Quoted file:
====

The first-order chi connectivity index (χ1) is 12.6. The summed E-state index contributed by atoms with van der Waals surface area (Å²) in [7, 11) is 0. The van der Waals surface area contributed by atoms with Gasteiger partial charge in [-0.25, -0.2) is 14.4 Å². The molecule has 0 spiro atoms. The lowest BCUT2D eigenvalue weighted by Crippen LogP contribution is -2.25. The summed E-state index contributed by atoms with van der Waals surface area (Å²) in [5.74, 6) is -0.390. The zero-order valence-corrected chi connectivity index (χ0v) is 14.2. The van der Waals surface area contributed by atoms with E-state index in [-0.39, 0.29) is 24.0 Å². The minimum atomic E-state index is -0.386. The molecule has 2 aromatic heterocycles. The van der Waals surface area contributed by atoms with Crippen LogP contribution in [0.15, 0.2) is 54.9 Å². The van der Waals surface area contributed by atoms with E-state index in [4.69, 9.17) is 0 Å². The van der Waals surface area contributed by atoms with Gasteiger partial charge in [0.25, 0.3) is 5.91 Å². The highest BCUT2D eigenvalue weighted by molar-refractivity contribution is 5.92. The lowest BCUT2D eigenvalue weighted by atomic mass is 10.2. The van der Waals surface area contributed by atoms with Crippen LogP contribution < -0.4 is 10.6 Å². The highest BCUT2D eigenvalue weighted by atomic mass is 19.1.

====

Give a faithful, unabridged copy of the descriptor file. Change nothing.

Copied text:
The first-order chi connectivity index (χ1) is 12.6. The summed E-state index contributed by atoms with van der Waals surface area (Å²) in [7, 11) is 0. The van der Waals surface area contributed by atoms with Gasteiger partial charge in [-0.25, -0.2) is 14.4 Å². The molecule has 0 spiro atoms. The lowest BCUT2D eigenvalue weighted by Crippen LogP contribution is -2.25. The summed E-state index contributed by atoms with van der Waals surface area (Å²) in [5.74, 6) is -0.390. The zero-order valence-corrected chi connectivity index (χ0v) is 14.2. The van der Waals surface area contributed by atoms with E-state index in [-0.39, 0.29) is 24.0 Å². The minimum atomic E-state index is -0.386. The molecule has 2 aromatic heterocycles. The van der Waals surface area contributed by atoms with Crippen LogP contribution in [0.15, 0.2) is 54.9 Å². The van der Waals surface area contributed by atoms with E-state index in [4.69, 9.17) is 0 Å². The van der Waals surface area contributed by atoms with Gasteiger partial charge in [0.25, 0.3) is 5.91 Å². The highest BCUT2D eigenvalue weighted by molar-refractivity contribution is 5.92. The lowest BCUT2D eigenvalue weighted by atomic mass is 10.2. The van der Waals surface area contributed by atoms with Crippen LogP contribution < -0.4 is 10.6 Å². The highest BCUT2D eigenvalue weighted by atomic mass is 19.1.